A lot has happened since the last time I talked to Chris Chu. In 2010, The Morning Benders were headlining a sold-out Troubadour with rows of fans camped out in front of the stage hoping to hear masterful and sometimes even orchestral indie rock such as “Excuses” from up close. Since then, Chu and his band has changed their name to POP ETC (turns out benders is derogatory slang for gays in Europe) and the sound has undergone an overhaul, as well. In anticipation of the self-titled new album (which comes out on June 12) the band released a raw, self-directed video as well as a mixtape of bold, R&B-derived pop complete with Auto-Tuned vocals last week. The transformation seemed crazy until I realized that the band has never been afraid of production and that David Bowie followed up Diamond Dogs with Young Americans and Altered Images added as much polish between Pinky Blue and Bite. Chu and POP ETC look young but have toured with the likes of Broken Bells, The Black Keys, Grizzly Bear, and Death Cab for Cutie and know what they’re doing. I hit up Chris on the new songs and sounds.
MW: Can you tell me about the mixtape? Is it experiments, outtakes, or something else?
CC: The mixtape is actually a collection of all original songs (except for the cover of Björk) recorded around the same time as our new album. Basically, when we started recording we realized the songs were divided into two families. One group became the mixtape and one became the POP ETC album.
MW: So what’s the difference between the songs on the mixtape and the new album?
CC: We recorded bits of all the songs at home, but for one reason or another some of the songs seemed to take on a more homespun feel than others. Those ended up on the mixtape. And in general, the mixtape songs were a bit slower and mellower. More atmospheric.
MW: A lot of artists use Auto-Tune when they can’t sing. Can you talk about using it when you actually have vocal chops?
CC: Yes! I think there is a lot of confusion around Auto-Tune and the way it works. Like any effect, there are different ways to use it. Some people who really can’t sing use auto-tune as a crutch, just the way people have used reverb and delay for years to cover up blemishes or bad performances. This is nothing new. On the other hand, we’ve tried to use Auto-Tune as an additional tool–another color in our pallet.
Not all our songs have auto-tune. Some do and some don’t. We found it particularly interesting to have both in the mix. Sometimes you’ll hear a tuned voice in the right ear and a raw one in the left ear. Sometimes we use auto-tune as a texture. Sometimes we use it because we feel it better fits the character in a particular song. There are a lot of reasons why we use it, but we are always thinking about how to best serve the song. People already know that we can sing, so I hope they don’t feel we are using it as a crutch or that we are being lazy. Auto-Tune doesn’t write the songs for us. We write the songs and the melodies. Robots didn’t make this music; it’s still us!
MW: Do you think some of those types of songs might actually be harder to pull off live?
CC: Definitely, but we are up for the challenge! It’s really fun transforming songs for the live setting. We want to incorporate a lot of stuff that is unique to the live show. Stuff you can’t hear on the album.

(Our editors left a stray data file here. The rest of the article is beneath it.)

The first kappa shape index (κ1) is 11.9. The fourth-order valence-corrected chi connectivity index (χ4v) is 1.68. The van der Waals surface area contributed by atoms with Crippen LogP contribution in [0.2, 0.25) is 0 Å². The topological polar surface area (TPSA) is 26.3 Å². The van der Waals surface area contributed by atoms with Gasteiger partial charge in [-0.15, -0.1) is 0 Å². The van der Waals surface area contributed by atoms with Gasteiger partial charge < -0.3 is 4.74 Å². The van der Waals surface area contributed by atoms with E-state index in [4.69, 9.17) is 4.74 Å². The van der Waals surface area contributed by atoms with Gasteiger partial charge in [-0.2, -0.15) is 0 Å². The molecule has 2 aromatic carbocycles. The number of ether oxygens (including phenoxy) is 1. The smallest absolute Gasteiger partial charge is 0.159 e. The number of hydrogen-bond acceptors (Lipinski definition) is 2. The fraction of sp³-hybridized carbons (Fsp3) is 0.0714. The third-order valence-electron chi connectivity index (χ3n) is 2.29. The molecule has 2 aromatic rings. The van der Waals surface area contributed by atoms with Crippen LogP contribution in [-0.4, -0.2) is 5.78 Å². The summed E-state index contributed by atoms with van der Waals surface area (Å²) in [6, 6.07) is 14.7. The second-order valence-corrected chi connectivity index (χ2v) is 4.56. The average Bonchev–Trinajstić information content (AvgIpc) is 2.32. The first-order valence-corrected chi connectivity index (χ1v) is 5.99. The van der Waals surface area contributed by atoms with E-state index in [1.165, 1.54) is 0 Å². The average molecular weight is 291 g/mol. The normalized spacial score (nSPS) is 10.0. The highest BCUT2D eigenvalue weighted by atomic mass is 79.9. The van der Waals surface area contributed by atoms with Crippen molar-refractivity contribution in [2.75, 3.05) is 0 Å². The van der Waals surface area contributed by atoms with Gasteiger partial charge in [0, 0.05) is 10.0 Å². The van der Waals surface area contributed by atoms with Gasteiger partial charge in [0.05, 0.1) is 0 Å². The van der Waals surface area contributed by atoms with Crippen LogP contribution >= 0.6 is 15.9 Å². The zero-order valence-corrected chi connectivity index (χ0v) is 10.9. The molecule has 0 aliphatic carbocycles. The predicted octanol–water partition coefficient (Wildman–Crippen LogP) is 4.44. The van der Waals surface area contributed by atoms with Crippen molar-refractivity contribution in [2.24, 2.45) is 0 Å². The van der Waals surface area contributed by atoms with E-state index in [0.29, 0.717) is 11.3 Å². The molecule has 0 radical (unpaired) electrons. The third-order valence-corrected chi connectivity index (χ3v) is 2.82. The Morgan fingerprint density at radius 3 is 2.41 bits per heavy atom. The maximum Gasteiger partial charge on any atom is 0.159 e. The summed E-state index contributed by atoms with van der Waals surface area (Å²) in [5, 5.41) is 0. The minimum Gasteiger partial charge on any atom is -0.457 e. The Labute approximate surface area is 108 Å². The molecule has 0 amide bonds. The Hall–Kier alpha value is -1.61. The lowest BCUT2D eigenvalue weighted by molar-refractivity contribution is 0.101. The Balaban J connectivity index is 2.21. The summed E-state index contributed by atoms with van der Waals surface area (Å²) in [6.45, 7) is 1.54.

MW: Many bloggers seem to be comparing the newer sound to ’80s R&B, but are you into new wave/soul stuff like later Style Council or The Blow Monkeys?
CC: We’re into everything. Definitely dig a lot of new wave/soul stuff although I don’t go that deep. I only know one Style Council song, I think. Love Prince, of course, who I feel like a lot of the more soul-ish new wave stuff was influenced by. Dig the straight new wave stuff like Altered Images. Orange Juice. Of course, the straight pop stuff, too. Cyndi Lauper is an all-time fave. Madonna!
MW: Any particular reason for the change-up in style? Is this something you’ve always been into?
CC: I think we’ve always told people, for as long as we’ve been a band, that we want to keep changing. We aren’t one of those bands that hones in on one sound for five albums. It works for some people, but not us. We want to find ways to continually excite ourselves, and that means putting ourselves in new environments, getting out of our comfort zone, and trying something fresh every album.
MW: Did you have to re-learn songwriting, or is it simply style and production?
CC: In a way, yes. I’d say 50 percent of the songs were written on guitar and piano, the way I always write. The other 50 percent were written to loops or beats. It was a lot of fun. Sometimes writing to a beat takes you to a place melodically that you would have never thought to go on your own. Also, writing with Danger Mouse and my brother in this way made for some new kinds of songs.
MW: You’re about to hit the road with Dirty Projectors, but do you have feelers out for less indie and more mainstream pop-oriented shows? Any dream lineups?
CC: That’s a good question. We like a lot of different stuff. Dirty Projectors is one of our favorite bands, but we’d love to tour with Katy Perry, Robyn, or Drake. We kind of occupy a weird place right now, where we are a bit too indie for the full-on mainstream and too poppy for the indie kids. But I think that’s why we ended up here. We were drawn to this place that feels kind of undefined. It feels fresh.